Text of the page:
The key to solving disorganization as a staff demotivation issue is spotting disorganization as the problem and working to fix it. Remember to ask the people directly affected by the problem as they may have the best insights into how to fix the problem.

3. Strict Working Rules and Policies

Some organizations, of course, need to have strict rules. If you’re working with dangerous chemicals, for example, every employee needs to follow every protocol with exactness. But, in other situations, the specific expectations and rules aren’t necessary.

If you dock an exempt subordinate’s vacation time off when she leaves 30 minutes early on Tuesday, even though she worked 45 hours this week, you demotivate your employee. When you refuse them their request to work from home just because you don’t like to have them work where you can’t see them, you demotivate them.

What to do

Consider the working under you, know their history or worth before jumping to regurgitating policy to decline their request. Some policies are important to keep things safe, legal and non-discriminatory in the workplace. Other rules can be adjusted on a case-by-case (or department) basis without any potential catastrophic recourse. Think about the potential ways to help offer more flexibility to your subordinates instead of jumping to a solid “no,” because many times your subordinate is more valuable to you than bending the rules a tad. And when your subordinate hears “no” enough times, they are bound to stop asking and start looking for a job somewhere else instead.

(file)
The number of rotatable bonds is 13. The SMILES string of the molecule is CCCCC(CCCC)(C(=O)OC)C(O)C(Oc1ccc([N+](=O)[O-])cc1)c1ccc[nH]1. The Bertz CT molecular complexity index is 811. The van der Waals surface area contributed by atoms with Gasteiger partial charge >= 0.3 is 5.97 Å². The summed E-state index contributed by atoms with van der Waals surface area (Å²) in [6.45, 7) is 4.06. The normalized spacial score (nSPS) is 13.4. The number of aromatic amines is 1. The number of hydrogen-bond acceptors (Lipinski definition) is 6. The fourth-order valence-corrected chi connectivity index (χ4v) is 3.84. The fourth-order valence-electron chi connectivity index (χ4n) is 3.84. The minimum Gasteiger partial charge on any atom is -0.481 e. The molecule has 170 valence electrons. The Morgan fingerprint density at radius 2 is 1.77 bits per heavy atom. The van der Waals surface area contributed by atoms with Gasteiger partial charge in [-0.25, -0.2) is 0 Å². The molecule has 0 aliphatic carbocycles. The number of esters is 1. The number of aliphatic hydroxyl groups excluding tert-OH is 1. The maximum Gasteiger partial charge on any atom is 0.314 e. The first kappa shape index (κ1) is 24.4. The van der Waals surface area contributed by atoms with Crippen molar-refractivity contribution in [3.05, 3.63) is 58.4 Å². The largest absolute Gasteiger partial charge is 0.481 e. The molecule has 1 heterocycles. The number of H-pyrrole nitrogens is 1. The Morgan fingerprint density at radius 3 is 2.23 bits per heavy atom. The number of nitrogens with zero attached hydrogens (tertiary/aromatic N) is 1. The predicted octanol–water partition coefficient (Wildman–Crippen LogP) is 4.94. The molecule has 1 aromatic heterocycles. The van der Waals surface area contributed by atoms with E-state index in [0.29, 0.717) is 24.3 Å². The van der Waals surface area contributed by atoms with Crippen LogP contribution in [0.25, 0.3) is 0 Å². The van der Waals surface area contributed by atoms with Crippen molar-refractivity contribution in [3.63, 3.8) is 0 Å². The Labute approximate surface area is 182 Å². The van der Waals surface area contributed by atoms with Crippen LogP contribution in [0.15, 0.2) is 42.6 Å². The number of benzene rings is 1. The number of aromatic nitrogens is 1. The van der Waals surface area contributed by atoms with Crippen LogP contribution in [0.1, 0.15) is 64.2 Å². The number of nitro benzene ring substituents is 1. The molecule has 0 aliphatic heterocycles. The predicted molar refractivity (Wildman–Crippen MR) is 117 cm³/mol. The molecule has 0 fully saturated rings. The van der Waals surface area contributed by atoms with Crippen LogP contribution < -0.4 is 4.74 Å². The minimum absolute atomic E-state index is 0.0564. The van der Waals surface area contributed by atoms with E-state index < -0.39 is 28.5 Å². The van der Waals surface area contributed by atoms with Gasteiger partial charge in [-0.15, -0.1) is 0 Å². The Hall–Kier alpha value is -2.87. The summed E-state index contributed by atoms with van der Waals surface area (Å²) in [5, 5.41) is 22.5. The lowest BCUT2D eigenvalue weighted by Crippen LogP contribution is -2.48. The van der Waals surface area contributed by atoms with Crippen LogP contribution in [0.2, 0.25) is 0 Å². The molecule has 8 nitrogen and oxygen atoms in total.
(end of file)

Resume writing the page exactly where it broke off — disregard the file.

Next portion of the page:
4. Bad Communication Skills

One of the greatest of motivating and demotivating factors is how you communicate with those under you. There really is nothing more damaging to their morale than the feeling that they are being kept out of the loop on important information and decisions. Not only that, the manner in which communication is delivered is crucial: If it feels that all communication is a top-down process, with little possibility of feedback upwards, then the individual subordinate is more likely to feel of little consequence.

What to do

A good manager will have an open, transparent method of communicating with their staff. Sometimes, it will be passing on information and decisions from above. However, they will realize that communication works both ways, and it’s never enough to tell someone something: One must also be able to listen, and listen well.

If a subordinate has an issue they need to raise, of course, they’ll expect their manager to be able to listen to that and either make a decision or act as an intermediary and pass on the issue upwards – and then feedback any response in a timely, consistent manner.

Last words

As a manager, you should always make your subordinates like their jobs. When you work towards fulfilling these expectations, you’ll have motivated subordinates. Fail to do so, and you’ll find that employee demotivation is rampant. Then you will find yourself singing the old song of people are so hard to manage.


Written by nigeriahow